Veterans find new life on the tender land
Farming is among the highest of callings. This a secret everyone who lives in rural America knows. You work hard, take huge risks and ultimately help to feed the world.
But there’s something about farming that is both therapeutic and exciting. Each season presents its own set of challenges and possibilities, and when harvest arrives it brings with it the rewards of hard work and good planning.
The act of farming has attractions that continue to draw new generations of farmers. Among the newest arrivals are war veterans. During the past dozen years more than 2 million Americans have been called upon to fight in such places as Iraq and Afghanistan. It has been a prolonged effort — longer than the Civil War and World War II combined — and by any measure they have done a fine job.
Now many of those veterans are leaving their combat boots behind and finding a new life on the farm. They do it with the help of people like Chris Brown.
A Marine who served in Afghanistan, Brown helps fellow combat veterans get grounded in farming. His program, Growing Veterans, helps them learn the trade from the dirt up. Aided by other groups, they learn that hard work, coupled with know-how, can produce the miracle of a crop.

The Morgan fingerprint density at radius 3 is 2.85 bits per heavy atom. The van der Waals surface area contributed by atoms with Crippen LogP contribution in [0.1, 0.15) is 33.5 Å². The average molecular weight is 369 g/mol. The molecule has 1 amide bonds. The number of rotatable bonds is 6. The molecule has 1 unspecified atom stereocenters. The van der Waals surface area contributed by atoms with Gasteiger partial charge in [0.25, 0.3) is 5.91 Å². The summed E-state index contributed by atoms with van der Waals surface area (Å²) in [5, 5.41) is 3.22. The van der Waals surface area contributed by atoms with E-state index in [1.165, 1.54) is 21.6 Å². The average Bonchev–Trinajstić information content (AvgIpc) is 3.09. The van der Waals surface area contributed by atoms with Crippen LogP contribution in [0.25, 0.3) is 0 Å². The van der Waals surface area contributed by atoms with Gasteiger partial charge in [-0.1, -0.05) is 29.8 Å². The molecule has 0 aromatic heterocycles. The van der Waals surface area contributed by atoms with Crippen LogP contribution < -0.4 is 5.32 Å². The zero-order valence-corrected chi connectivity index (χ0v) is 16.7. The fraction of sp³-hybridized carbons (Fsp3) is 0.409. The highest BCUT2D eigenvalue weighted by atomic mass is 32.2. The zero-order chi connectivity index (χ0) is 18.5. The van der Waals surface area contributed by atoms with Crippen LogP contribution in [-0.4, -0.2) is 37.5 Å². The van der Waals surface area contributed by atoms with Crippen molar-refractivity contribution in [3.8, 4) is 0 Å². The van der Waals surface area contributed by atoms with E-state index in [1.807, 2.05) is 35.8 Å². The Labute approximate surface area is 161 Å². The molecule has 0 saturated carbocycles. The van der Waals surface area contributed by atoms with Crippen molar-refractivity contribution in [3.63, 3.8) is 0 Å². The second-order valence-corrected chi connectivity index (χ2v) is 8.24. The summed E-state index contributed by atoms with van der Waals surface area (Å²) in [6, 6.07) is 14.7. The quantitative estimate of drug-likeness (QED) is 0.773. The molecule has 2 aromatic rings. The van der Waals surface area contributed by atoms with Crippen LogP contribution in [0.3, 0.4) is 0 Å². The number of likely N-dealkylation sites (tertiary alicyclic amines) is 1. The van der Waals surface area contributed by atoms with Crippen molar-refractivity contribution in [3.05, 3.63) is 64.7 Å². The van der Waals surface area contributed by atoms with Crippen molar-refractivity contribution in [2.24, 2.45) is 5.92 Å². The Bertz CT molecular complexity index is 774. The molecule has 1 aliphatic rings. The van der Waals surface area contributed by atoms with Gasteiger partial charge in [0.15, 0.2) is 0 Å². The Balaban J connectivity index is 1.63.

It comes as no surprise to any farmer that life in the country offers more to veterans than a day job. While working for a paycheck has its rewards — namely, a paycheck — it also brings with it stresses and worries.
While life in the country is certainly no panacea it does offer more than just a paycheck. Farming and ranching offer a sense of satisfaction few other jobs can.
These veterans have found the tender land, where they can count on the goodness of hard work to accomplish good things.
It is a place where they can live and heal.
Brown and his many fellow veterans spent their time in uniform serving a grateful nation. And now they’re finding that farming is what satisfies them and they’re sharing that discovery with others.
God speed to them all, and to a new life.